The next step is to be boresight. You need to slow down and stop. Before firing a gun, spend some time boresighting a new scope. It will help you save time as you get to work.
Read this guide for full guide to boresight a rifle scope from Accurate Ordnance.
It would help if you started clearing the gun while learning to utilize a bore sight. As you begin, the rifle must be unloaded, and the barrel must be clear.
The bolt or magazine must be removed after you are satisfied that the rifle is clear and unloaded. The barrel will be pointed downrange while you mount the weapon in a safe resting place and continue with the cleaning process. Once that’s completed, you can proceed to the following action.
Next, you need to rest, center, and bore the scope. You must set the rifle on a shooting rest to boresight the rifle scope. Most businesses with an outdoor, shooting, or hunting department carry shooting rests. Also, they are often not extremely pricey.
The first thing you want to do is stand behind the rifle and look into the bore or through the rifle barrel once it is set up on rest. The objective is carefully to move the rifle while making small adjustments to center the target in the bore.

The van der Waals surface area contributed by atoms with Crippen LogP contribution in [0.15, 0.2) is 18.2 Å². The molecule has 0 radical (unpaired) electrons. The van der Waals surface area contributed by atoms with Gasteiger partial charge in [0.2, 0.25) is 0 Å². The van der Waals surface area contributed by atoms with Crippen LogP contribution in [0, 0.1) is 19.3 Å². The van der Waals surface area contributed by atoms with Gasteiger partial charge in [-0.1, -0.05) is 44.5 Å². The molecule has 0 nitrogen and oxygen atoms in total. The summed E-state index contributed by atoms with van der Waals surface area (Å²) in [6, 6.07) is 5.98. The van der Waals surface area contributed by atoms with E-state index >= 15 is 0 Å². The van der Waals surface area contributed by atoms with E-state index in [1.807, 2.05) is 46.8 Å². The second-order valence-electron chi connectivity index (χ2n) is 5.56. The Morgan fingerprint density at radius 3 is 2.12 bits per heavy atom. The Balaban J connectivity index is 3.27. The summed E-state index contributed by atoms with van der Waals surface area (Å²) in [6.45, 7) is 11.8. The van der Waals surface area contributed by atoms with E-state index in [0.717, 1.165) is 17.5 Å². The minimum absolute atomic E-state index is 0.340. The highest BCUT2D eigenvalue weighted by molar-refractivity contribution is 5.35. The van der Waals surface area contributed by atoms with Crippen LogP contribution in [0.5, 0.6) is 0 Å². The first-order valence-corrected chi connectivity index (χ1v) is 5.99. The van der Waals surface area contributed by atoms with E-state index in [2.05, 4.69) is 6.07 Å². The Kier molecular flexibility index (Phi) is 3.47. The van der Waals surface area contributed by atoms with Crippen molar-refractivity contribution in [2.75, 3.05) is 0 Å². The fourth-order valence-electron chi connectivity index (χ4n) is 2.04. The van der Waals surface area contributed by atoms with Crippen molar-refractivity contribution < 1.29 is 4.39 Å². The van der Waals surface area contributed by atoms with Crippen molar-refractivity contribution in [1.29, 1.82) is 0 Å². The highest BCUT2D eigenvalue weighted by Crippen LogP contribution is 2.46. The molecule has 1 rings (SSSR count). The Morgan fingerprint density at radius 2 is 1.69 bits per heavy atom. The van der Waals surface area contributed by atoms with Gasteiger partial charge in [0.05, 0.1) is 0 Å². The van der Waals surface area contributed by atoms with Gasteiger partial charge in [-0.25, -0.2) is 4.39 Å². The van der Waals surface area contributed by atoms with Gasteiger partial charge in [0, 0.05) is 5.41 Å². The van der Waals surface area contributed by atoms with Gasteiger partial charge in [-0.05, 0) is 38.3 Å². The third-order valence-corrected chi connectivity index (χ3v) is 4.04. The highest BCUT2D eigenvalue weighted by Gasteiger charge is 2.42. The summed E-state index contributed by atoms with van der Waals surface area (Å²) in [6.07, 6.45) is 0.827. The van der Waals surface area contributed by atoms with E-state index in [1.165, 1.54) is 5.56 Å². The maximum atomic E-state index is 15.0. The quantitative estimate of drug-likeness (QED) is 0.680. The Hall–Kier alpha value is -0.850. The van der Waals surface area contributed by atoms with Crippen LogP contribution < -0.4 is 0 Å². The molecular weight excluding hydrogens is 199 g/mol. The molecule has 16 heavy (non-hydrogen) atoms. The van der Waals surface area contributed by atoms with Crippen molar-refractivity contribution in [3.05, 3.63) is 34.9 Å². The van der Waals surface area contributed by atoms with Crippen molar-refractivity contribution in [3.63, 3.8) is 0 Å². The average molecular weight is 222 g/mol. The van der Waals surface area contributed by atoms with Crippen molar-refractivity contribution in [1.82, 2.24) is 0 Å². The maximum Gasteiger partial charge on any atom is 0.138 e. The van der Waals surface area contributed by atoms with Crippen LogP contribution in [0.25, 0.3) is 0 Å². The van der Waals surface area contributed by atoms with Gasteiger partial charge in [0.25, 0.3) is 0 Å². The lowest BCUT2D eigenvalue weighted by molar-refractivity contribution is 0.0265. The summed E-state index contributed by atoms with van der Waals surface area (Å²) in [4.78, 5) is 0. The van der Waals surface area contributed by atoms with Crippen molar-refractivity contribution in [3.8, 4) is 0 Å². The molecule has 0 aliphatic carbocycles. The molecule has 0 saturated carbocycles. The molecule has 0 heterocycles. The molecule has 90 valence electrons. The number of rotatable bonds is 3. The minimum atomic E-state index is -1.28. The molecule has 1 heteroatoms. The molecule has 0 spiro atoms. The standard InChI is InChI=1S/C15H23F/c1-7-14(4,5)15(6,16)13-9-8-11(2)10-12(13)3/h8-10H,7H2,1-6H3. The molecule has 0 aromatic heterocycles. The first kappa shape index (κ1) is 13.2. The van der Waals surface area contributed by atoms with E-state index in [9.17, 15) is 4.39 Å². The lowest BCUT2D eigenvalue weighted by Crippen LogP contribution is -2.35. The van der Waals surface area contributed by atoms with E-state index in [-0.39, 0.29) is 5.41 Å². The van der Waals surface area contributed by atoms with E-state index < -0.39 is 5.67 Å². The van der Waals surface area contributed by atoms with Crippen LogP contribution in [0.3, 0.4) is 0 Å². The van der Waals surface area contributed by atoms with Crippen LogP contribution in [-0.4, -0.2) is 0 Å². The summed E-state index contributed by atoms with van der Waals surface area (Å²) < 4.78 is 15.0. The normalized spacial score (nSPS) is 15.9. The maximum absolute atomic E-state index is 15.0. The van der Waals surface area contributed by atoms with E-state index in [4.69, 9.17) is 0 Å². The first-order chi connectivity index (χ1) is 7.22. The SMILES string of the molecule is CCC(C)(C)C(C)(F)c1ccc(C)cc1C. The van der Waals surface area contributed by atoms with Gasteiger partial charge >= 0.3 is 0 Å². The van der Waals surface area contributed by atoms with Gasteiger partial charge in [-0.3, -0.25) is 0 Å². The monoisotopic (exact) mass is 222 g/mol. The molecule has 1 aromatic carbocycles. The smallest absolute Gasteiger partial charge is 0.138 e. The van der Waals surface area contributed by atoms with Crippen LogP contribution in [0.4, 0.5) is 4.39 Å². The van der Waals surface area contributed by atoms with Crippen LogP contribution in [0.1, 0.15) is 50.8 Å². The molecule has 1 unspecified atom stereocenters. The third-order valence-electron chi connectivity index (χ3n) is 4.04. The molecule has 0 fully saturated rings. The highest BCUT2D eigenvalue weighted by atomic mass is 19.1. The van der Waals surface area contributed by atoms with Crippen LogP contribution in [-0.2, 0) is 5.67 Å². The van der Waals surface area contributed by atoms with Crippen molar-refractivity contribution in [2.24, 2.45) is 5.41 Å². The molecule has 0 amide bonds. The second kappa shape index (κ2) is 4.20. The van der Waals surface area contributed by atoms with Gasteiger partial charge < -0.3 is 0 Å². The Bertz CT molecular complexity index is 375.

Without moving the gun, the next step is to center the sight. The target you are aiming at down the bore should be in the center of the reticle.
A boresight isn’t very accurate. Making sure it is accurate enough to hit a paper target at a closer range should be your aim. You will know you are doing fairly when shooting your rifle at 25 yards hits the paper.
There is also the option of using a laser boresight if you’d rather not manually bore sight. It performs the same function and fits into the rifle’s chamber. Making your primary arms precise does make things easier, but it is not required.
This step involves you focusing on the reticle. It would help if you focused the reticle, or crosshair, on the sight after it has been tightened. When looking through the scope, you must train your eyes to focus intently on the crosshairs.